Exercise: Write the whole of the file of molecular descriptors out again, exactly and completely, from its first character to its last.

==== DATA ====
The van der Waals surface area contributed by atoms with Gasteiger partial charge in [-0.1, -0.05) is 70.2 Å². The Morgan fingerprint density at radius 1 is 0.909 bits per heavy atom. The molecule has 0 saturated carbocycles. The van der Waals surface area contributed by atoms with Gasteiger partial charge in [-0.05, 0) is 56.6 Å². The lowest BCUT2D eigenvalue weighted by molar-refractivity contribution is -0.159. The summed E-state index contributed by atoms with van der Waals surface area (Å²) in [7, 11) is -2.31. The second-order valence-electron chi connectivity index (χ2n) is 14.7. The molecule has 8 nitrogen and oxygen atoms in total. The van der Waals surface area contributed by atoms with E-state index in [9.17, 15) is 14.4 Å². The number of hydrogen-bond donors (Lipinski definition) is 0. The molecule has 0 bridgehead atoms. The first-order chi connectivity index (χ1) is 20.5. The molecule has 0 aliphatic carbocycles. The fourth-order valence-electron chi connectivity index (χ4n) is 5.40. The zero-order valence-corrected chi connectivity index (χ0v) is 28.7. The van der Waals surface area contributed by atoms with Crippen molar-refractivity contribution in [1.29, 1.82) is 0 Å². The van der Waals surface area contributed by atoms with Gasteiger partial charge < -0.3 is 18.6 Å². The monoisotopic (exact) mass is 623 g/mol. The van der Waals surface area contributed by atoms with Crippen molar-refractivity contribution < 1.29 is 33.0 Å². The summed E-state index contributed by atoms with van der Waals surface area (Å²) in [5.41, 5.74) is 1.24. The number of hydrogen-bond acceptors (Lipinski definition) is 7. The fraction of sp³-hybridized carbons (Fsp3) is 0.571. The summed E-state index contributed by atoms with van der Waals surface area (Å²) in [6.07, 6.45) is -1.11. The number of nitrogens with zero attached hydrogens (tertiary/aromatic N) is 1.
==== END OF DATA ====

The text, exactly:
The van der Waals surface area contributed by atoms with Gasteiger partial charge in [-0.1, -0.05) is 70.2 Å². The Morgan fingerprint density at radius 1 is 0.909 bits per heavy atom. The molecule has 0 saturated carbocycles. The van der Waals surface area contributed by atoms with Gasteiger partial charge in [-0.05, 0) is 56.6 Å². The lowest BCUT2D eigenvalue weighted by molar-refractivity contribution is -0.159. The summed E-state index contributed by atoms with van der Waals surface area (Å²) in [7, 11) is -2.31. The second-order valence-electron chi connectivity index (χ2n) is 14.7. The molecule has 8 nitrogen and oxygen atoms in total. The van der Waals surface area contributed by atoms with E-state index in [9.17, 15) is 14.4 Å². The number of hydrogen-bond donors (Lipinski definition) is 0. The molecule has 0 bridgehead atoms. The first-order chi connectivity index (χ1) is 20.5. The molecule has 0 aliphatic carbocycles. The fourth-order valence-electron chi connectivity index (χ4n) is 5.40. The zero-order valence-corrected chi connectivity index (χ0v) is 28.7. The van der Waals surface area contributed by atoms with Crippen molar-refractivity contribution in [1.29, 1.82) is 0 Å². The van der Waals surface area contributed by atoms with Gasteiger partial charge < -0.3 is 18.6 Å². The monoisotopic (exact) mass is 623 g/mol. The van der Waals surface area contributed by atoms with Crippen molar-refractivity contribution < 1.29 is 33.0 Å². The summed E-state index contributed by atoms with van der Waals surface area (Å²) in [5.41, 5.74) is 1.24. The number of hydrogen-bond acceptors (Lipinski definition) is 7. The fraction of sp³-hybridized carbons (Fsp3) is 0.571. The summed E-state index contributed by atoms with van der Waals surface area (Å²) in [6.07, 6.45) is -1.11. The number of nitrogens with zero attached hydrogens (tertiary/aromatic N) is 1.